The Stats1f worksheet contains a wealth of information, presented in several sections.
The first section gives detailed statistics for each item, as seen here:
The “wt.” column indicates the number of points associated with each possible response option. “p” is “n” as a proportion, and corresponds to the percentage figures seen in the corresponding brief statistics worksheet. The “pb(r)” column indicates the point-biserial correlation of each response with the criterion score, while “b(r)” is the biserial equivalent. If an item has only one correct answer, the pb(r) figure corresponding to it is what is carried over to the corresponding brief statistics sheet, Stats1b, where it is displayed under the “disc.” column.
The “avg.” column displays the average criterion score for the people who selected each response option. For Q1, 26 people selected option A. Their average criterion score was 18.15. The “z” column converts the “avg.” figure to a z-score, using mean and standard deviation values for the criterion score.
Lertap’s default criterion score is an internal one, equal to the subtest score. It is possible to set up an external criterion analysis via one of the toolbar’s Run options.
Lertap has a studied look at the performance of each item’s distractors, that is, their wrong answers. If these options are doing their job, they should, first of all, truly distract people—they should be selected by someone. If no-one falls for a distractor, Lertap indicates this by listing the distractor under the ? column of the brief statistics worksheet.
The people who are distracted by the distractors should, in theory, be those whose mastery of the test material is below average. Below average is readily signalled by negative z-scores.
An unwanted outcome for a distractor is a positive z-score, which means that the people who took the “distractor” had above-average criterion scores. When this happens we usually think that the item has perhaps been mis-keyed (that is, the *key line of correct answers in the CCs worksheet may be in error). If it’s not mis-keyed, we then tend to think that the option has some intrinsic or extrinsic ambiguity, and requires repair. Distractors such as these, with positive z-scores, are also listed under the ? column of the corresponding brief statistics sheet, Stats1b.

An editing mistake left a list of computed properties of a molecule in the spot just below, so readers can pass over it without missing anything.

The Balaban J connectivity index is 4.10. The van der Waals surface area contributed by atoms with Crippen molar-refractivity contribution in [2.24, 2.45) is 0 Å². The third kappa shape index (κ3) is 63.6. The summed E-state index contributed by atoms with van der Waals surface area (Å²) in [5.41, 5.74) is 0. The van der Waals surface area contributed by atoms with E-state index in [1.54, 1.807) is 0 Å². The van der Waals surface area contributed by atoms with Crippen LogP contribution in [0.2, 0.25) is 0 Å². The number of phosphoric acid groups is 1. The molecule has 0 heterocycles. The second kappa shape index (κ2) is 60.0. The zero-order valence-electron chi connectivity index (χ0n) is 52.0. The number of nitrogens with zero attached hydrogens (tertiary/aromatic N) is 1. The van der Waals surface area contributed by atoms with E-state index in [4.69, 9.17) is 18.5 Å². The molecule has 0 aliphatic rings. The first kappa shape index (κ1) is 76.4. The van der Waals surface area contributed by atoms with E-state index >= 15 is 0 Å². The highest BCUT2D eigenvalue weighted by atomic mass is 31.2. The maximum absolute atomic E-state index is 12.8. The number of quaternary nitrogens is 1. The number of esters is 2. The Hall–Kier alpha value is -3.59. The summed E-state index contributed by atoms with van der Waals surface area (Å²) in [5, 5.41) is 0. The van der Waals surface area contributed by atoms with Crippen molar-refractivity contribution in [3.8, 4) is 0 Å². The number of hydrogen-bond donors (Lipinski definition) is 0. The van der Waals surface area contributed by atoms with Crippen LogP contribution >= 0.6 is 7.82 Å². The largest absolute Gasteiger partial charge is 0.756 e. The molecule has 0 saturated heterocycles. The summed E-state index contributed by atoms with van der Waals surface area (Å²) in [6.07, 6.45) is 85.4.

The second section in the Stats1f sheet is the Summary Statistics part:
Much of the information found in this section is also found at the bottom of the Scores worksheet. However, the subtest reliability information is only found here, in this section of the Stats1f sheet.
The Summary Statistics section is followed by two subsections with “bands”:
These bands summarise difficulty and discrimination data for the subtest’s items; they’re meant to make it possible to quickly see which items have performed the best, and which may require further study.
In the present example, Q22 falls into the lowest difficulty band, .00, meaning that it was a very hard item in this group of test takers. Q22 joins Q4 in having the lowest discrimination figure.
These bands are based on the complete item statistics results shown in the first part of the Stats1f output. To find the exact difficulty and discrimination values for any item, scroll up in the Stats1f sheet, or look in the Stats1b sheet. Remember that Excel, like Word, allows for its viewing window to be split, something which makes it easier to see different parts of the same sheet at once.
The bands are followed by the last subsection:
This section (above) makes it possible to see how subtest reliability would be affected if an item were deleted from the subtest. Without Q4, for example, the subtest’s reliability index, alpha, would be 0.917, an increase (improvement) of 0.002.
Next, uppers and downers lowers.